Wednesday, 28 March 2012

Teaching in Egypt (2) – On doing business in the Middle East

One of my classes insisted one of our discussion topics for the course would be business. That sounded awfully boring to me, so I decided to spice things up a little by presenting them with an article on the cultural differences one might come across when doing business with the Middle East.

I found this article online with a few fairly offensive comments in it.

‘Many Westerners that have lived or worked in the Middle East might use the words chaotic, disorganised and frustrating when discussing doing business there. Although this is a matter of perception, it is true that business runs on very different tracks to business in the West.’
‘The Middle Eastern culture places more value on someone's word as opposed to a written agreement. A person's word is connected to their honour. Contracts are viewed as memorandums of understanding rather than binding, fixed agreements. Be sure to promise only things you can deliver. Failure to do so will result in loss of honour.’
‘Meetings can be chaotic. Always be prepared to exercise patience. Phone calls are taken during meetings and people may enter the meeting room unannounced and proceed to discuss their own agendas.’

One could broadly interpret the above statements as ‘Arab are chaotic, always late, very proud and can be very rude’. Kind of insulting, no?

Now, as I mentioned before, critical thinking is not the strongest point of most Egyptian university graduates, as any type of creative or independent thinking is discouraged in the Egyptian education system. Argue your own ideas, and fail; regurgitate exactly what your professor says, and pass with flying colours.

So reading the article made them feel uncomfortable, but they had the biggest trouble locating the source of their irritation and then vocalising their objections.

None of them picked up on the above statements as insulting. Instead they tried to argue that ‘the article focused too much on Islam’.

When I asked what was wrong with that – Islam is a big part of the Middle Eastern culture, after all – they concluded after some deliberation that, yes, shaking hands with women in Egypt is tricky because of religion and when doing business with a woman one should most definitely observe different rules than when doing business with a man. Because of the differences between man and woman in Islam. Also, don’t make appointments around prayer time, because most people will go pray first and thus attend late. Which is exactly what the article says.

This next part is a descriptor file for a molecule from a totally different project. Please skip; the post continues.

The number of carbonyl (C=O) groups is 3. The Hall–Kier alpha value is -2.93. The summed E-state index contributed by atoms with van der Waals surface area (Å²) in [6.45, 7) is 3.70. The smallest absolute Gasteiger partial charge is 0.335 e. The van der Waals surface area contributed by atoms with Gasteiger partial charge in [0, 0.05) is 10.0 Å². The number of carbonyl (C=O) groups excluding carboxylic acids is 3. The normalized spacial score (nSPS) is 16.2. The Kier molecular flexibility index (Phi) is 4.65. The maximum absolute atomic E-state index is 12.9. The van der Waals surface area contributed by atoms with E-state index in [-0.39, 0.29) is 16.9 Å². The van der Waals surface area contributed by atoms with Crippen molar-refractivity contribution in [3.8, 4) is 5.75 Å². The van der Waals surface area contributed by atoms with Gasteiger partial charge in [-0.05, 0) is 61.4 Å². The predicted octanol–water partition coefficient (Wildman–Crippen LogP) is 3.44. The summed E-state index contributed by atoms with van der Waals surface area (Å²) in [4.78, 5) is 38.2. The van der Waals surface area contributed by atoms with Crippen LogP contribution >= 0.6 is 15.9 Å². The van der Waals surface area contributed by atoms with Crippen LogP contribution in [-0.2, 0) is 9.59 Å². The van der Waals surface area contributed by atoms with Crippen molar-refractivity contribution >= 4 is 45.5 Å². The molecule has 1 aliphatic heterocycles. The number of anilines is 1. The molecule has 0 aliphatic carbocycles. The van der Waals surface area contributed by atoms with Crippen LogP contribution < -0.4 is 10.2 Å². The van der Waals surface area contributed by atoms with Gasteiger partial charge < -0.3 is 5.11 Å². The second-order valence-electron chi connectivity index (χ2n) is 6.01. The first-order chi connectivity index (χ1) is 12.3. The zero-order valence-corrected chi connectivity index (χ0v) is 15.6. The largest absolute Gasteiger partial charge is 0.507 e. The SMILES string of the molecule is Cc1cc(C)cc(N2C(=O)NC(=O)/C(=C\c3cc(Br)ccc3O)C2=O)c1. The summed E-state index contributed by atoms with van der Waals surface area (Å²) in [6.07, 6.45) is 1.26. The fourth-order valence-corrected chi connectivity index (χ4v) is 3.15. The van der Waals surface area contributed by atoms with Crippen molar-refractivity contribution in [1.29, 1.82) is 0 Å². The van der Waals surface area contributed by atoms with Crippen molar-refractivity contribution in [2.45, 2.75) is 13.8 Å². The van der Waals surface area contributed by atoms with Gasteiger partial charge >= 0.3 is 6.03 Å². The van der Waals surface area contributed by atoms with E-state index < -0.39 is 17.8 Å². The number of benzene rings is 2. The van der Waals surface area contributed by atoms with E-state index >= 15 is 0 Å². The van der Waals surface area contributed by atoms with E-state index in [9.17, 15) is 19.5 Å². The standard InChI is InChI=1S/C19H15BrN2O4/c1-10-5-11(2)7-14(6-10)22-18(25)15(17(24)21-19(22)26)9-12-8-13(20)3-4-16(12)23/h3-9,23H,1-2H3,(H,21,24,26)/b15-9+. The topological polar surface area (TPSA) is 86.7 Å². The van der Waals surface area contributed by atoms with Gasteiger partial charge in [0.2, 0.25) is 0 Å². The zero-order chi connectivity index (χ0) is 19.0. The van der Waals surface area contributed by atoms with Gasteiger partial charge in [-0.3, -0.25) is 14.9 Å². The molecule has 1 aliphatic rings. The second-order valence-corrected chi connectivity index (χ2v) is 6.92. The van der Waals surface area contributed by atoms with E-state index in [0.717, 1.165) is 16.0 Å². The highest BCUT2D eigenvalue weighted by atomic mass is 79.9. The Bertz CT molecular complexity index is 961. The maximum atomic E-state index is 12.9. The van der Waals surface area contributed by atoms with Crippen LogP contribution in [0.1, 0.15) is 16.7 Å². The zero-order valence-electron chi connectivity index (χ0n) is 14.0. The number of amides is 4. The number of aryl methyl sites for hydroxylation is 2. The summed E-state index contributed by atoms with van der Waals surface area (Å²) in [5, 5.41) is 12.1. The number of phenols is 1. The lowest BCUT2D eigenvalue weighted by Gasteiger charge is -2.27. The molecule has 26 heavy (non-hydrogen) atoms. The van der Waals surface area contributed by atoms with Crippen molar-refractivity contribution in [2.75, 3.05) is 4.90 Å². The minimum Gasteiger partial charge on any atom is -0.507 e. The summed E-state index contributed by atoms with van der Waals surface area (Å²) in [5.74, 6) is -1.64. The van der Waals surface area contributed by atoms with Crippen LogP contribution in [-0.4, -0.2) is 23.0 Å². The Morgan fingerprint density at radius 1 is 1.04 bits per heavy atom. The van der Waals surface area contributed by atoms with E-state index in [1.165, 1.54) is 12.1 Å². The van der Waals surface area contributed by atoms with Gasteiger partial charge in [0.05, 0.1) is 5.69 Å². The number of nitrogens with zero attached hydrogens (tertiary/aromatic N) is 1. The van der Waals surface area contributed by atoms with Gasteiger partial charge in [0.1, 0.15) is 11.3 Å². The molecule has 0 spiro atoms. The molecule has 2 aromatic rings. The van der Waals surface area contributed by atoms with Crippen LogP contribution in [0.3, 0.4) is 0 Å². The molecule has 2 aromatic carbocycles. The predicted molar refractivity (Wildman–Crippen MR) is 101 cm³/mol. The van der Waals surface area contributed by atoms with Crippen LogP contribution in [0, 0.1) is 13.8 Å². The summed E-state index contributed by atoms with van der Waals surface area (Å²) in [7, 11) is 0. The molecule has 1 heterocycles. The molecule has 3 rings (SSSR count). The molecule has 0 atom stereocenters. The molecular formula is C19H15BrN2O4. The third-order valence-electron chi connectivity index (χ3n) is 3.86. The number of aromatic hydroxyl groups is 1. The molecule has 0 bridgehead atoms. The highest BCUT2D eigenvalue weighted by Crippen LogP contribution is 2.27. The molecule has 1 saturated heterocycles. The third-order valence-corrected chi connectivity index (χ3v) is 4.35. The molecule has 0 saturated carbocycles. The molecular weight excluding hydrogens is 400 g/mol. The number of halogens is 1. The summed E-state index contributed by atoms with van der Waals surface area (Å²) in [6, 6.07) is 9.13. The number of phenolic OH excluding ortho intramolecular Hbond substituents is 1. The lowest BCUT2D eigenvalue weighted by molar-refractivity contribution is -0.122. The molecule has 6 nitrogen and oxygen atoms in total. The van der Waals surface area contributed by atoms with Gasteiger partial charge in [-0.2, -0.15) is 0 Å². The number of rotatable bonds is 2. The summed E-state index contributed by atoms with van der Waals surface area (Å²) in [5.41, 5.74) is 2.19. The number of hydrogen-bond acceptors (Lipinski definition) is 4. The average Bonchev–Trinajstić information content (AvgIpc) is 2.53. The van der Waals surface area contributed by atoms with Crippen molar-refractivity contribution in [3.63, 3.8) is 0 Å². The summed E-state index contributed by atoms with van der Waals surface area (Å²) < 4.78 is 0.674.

They then stated that ‘this article is mostly about doing business in the Gulf, not in Egypt’, without even once referring to the offending parts of the article, but again citing the statements on Islam. ‘The Gulf countries are a lot stricter when it comes to religion.’

‘Well, it says Middle East, not Egypt, in the title’, I replied. ‘Egypt is part of the Middle East, not the definition of Middle East. The guidelines are for the whole of the Middle East, not just for Egypt.’

‘But Egypt is the most important country in the Middle East’, one student claimed. ‘We have the biggest economy, we make the most money.’


‘Are you sure about that?’, I replied. “Where does all the money in the Middle East come from? The rich oil countries, or Egypt? Is Saudi Arabia getting loans from the IMF? Or Kuwait, or Qatar? No. But Egypt is. So which countries are doing better financially, you think?’

One student, who happens to work in Kuwait, for a Saudi Arabian company, tried to help.
‘We are the biggest country in the Middle East, population wise, but certainly not the richest. Just look at the state of our economy.’

That last statement provided an easy way out of the discussion, as they then proceeded to talk about the pros and cons of the revolution. I happily let them, as I find that way more interesting than talking about doing business anyway.


After class, a few students came up to me. ‘Thank you for such a good article, miss Ester. We should practice arguing about topics more, we’re not good at it.’

And with a broad smile, I promised them ‘Oh, we will. We will.’ The topic for next class? Media in the Arab world. I can’t wait. 


  1. This comment has been removed by the author.

  2. shwayya, shwayya, u'll be raising little rebels with good critical skills...and they will all thank Miss Ester for that ;)

    1. Hey, what did your first comment say? Don't hold back the criticism, ya habibti ;)

    2. I did a mistake in English. I'm not holding back criticism..don't worry ;)
      Just couldn't afford to do a mistake knowing an english teacher would have noticed it ;)

  3. hahahaa miss your sessions and discussion ester

    1. Ha ha, miss your conspiracy theories too, Mostafa ;) You still taking classes with us? Haven't seen you around.